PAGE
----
George Gordon, Lord Byron, Syracuse University Library, Mayfield Collection, manuscripts, rare books, Armenian language, Venice
European Languages and Societies | History of Art, Architecture, and Archaeology
George Gordon, Lord Byron, arrived in Venice on November 11, 1816, a bitter and unhappy man at age 28. He had left England on April 24 in a cloud of controversy and scandal attending the breakup of his short-lived and unsatisfactory marriage.
Immediately after installing himself and his attendants in an apartment in Venice, the young poet sought solace and diversion, finding both in congenial social life and in what became an over-lapping series of ardent love affairs, all well known to the more tolerant Venetians. Eager, too, for mental exercise to distract him from his painful memories, Byron, with characteristic vigor, plunged into the study of the Armenian language.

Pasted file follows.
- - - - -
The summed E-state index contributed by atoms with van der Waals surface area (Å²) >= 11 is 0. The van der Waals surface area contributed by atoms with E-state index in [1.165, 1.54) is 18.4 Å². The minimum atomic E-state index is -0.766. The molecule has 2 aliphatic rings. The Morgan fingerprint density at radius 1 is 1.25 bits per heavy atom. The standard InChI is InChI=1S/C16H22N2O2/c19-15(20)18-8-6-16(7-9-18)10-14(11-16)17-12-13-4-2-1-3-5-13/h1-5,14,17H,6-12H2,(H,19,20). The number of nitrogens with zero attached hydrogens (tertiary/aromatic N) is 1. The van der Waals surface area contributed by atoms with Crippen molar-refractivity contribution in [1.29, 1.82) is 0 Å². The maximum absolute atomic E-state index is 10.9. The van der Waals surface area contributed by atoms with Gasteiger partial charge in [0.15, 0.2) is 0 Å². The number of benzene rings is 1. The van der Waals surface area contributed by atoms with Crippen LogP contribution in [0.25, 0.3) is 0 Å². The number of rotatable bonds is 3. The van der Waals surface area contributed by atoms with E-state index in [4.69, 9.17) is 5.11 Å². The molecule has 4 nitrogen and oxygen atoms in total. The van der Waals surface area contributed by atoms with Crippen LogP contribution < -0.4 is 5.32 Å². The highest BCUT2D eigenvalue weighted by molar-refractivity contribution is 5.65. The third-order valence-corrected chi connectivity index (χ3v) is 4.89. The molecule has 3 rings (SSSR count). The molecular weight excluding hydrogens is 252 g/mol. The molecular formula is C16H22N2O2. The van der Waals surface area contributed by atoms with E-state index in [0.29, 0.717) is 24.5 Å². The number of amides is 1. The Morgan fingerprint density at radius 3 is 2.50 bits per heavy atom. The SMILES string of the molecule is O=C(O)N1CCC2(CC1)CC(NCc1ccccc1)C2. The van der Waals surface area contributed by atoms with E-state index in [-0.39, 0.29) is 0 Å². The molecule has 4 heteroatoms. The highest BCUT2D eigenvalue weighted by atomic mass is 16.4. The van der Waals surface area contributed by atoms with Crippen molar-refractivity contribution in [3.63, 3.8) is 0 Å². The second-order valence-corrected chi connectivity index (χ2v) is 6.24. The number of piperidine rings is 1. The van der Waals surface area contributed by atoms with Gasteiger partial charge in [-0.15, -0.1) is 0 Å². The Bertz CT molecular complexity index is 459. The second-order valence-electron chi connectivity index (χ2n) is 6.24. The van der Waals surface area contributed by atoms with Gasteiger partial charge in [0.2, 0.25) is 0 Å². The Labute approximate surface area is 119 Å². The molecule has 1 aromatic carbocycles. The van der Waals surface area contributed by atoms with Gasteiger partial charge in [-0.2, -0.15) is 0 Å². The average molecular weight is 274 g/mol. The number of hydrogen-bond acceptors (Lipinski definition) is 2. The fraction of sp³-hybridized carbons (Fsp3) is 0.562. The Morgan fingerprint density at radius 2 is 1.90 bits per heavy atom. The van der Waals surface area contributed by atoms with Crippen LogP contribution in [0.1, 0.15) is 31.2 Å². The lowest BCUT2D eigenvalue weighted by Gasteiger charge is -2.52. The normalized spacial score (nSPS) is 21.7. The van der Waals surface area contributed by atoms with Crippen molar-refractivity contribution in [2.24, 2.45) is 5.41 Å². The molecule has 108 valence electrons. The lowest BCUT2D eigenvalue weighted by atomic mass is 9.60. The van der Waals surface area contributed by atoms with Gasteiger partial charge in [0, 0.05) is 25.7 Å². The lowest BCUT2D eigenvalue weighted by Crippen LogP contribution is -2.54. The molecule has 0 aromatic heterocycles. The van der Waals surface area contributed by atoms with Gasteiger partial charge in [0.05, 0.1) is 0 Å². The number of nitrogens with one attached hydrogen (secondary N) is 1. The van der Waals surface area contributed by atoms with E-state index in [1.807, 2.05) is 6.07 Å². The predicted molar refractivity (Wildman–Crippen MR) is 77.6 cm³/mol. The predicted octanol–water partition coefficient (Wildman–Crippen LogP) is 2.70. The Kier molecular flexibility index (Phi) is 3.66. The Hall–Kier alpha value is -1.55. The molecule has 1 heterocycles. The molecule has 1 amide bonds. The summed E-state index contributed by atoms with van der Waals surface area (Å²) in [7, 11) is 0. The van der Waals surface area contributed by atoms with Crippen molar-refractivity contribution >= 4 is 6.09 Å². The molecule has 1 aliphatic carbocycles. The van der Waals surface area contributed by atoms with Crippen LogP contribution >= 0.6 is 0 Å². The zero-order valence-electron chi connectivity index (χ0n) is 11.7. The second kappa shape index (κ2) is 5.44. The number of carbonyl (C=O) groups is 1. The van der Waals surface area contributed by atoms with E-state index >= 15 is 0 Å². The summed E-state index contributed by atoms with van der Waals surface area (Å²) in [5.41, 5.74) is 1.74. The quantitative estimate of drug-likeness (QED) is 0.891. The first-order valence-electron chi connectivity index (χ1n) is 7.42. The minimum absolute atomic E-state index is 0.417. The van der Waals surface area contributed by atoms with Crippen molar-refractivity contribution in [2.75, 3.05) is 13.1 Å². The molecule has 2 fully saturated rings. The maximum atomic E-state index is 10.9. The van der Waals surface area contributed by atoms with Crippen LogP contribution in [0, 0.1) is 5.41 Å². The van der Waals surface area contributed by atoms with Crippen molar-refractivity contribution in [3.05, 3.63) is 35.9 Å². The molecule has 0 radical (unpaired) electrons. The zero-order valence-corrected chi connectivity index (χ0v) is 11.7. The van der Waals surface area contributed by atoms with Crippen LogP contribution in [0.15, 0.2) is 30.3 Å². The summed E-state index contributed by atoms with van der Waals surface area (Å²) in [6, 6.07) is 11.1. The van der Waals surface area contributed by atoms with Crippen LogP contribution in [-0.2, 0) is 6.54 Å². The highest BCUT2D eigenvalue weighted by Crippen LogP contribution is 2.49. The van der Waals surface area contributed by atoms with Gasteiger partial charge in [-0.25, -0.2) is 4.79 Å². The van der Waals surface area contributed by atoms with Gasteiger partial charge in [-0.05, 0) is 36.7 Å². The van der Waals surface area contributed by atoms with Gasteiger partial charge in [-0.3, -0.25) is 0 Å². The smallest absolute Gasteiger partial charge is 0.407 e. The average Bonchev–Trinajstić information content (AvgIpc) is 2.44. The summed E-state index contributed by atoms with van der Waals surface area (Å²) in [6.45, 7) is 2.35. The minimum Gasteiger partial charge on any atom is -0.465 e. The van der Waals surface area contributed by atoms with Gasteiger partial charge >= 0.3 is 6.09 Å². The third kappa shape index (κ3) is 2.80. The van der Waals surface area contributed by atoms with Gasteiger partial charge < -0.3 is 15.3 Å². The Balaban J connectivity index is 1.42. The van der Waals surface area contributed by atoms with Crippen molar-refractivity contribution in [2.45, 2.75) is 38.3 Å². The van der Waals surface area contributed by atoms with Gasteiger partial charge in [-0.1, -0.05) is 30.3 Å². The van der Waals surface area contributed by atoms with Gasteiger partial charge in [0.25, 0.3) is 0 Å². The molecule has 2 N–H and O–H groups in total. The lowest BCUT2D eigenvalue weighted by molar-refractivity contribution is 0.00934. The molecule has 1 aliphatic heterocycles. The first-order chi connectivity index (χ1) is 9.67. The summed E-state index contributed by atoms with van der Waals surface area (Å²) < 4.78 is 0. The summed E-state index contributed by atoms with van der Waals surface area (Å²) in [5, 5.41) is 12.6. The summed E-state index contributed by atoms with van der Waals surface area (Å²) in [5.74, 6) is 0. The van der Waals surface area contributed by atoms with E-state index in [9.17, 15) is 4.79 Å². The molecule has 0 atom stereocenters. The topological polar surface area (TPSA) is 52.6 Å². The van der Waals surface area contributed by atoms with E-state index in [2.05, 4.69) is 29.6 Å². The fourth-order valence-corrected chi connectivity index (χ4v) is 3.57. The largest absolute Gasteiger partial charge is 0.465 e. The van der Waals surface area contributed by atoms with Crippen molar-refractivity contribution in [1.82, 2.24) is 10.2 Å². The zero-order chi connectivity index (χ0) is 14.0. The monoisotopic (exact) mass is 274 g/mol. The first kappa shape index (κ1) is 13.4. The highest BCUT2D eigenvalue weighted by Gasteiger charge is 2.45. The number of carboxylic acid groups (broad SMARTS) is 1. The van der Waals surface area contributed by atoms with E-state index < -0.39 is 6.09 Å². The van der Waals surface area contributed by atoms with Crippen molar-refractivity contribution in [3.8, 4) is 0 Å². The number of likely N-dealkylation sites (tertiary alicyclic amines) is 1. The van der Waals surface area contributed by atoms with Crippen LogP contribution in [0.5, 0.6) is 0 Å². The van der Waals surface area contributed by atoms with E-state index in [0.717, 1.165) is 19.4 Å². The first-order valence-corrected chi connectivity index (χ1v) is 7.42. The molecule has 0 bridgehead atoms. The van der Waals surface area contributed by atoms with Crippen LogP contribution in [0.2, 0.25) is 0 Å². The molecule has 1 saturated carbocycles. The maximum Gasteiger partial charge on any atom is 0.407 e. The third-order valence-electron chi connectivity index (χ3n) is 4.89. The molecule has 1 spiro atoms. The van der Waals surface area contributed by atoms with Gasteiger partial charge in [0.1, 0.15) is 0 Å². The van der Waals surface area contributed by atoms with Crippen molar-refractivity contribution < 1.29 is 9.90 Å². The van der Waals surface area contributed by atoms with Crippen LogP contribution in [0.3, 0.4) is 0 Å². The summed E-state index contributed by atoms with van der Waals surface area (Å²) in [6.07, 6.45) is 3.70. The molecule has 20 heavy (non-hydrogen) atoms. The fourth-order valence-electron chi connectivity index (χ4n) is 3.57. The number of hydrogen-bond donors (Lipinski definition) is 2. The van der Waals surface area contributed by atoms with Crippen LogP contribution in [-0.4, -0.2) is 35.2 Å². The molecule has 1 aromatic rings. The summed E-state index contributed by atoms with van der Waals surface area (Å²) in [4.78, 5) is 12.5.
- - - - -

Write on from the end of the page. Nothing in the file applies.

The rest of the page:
Byron's brief Armenian episode and his association with the Armenian monks of the Mekhitarist Order on the island of San Lazzaro near Venice may be traced in an unusually large collection of books on Byron, constituting an important segment of John S. Mayfield's library of more than 50,000 rare books and manuscripts, housed in the Syracuse University Library. The Mayfield collection includes several rare volumes relating specifically to this experience.
Mesrobian, Arpena. "Lord Byron at the Armenian Monastery on San Lazzaro." The Courier 11.1 (1973): 27-37.